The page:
A recent essay in the New York Times (December 2, 2007) talked about the growing popularity of social networking sites like Facebook, MySpace, and others where the word “friends” is used to describe email relationships with folks we barely know. Humans are gregarious creatures and fare better belonging to networks of family, community, spiritual groups, clubs, and so forth – all of which are sustained through face-to-face contact.
The bottom line is that the more time we spend online, the less time we spend having true relationships complete with challenges, vulnerability, risks and profundity. These are not real-world relationships with depth. These on-line relationships are shadows and facsimiles which ultimately amount to little more than casual, superficial experiences.
One mother, Jene, who listens regularly to my radio program, sent me this letter her 21 year-old son wrote to Facebook. I suggest you show this to all your children and read it twice yourself if you are hooked to on-line pseudo-friendships:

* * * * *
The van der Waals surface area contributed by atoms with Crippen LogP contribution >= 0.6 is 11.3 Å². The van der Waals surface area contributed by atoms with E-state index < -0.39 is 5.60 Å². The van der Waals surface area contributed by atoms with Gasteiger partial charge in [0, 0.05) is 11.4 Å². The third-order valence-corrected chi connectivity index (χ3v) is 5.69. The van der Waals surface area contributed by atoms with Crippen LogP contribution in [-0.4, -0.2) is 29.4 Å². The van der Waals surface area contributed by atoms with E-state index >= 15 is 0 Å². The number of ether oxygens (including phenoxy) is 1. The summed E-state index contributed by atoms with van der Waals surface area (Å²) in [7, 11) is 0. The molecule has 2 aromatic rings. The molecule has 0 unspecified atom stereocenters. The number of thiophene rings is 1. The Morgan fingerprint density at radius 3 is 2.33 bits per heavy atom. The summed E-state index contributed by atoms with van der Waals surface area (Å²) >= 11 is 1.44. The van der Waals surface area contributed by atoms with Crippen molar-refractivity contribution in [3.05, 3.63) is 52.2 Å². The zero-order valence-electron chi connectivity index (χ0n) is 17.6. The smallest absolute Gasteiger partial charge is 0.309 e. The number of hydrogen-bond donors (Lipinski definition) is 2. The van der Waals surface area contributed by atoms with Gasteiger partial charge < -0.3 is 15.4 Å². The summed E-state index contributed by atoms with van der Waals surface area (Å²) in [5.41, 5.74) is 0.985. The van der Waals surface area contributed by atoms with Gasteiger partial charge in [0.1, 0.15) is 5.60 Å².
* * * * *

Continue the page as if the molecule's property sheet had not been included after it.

“As a mother of two young adults, I’ve witnessed their obsessive involvement with the many electronic forms of communication that are all the rage in recent years…email, instant messaging, texting, and the several web-based social networks like Facebook and MySpace. All are useful communication tools, but often counterproductive in really getting to know people.
It came to my attention that my 21 year-old son took a bold step recently and closed down his Facebook account by writing a breaking-up letter and posting it as a good-bye. When he shared it with me, I was touched, relieved, and very proud of his stand. I asked him if I might share this with you. His grin, soft laugh and nod of his head spoke volumes: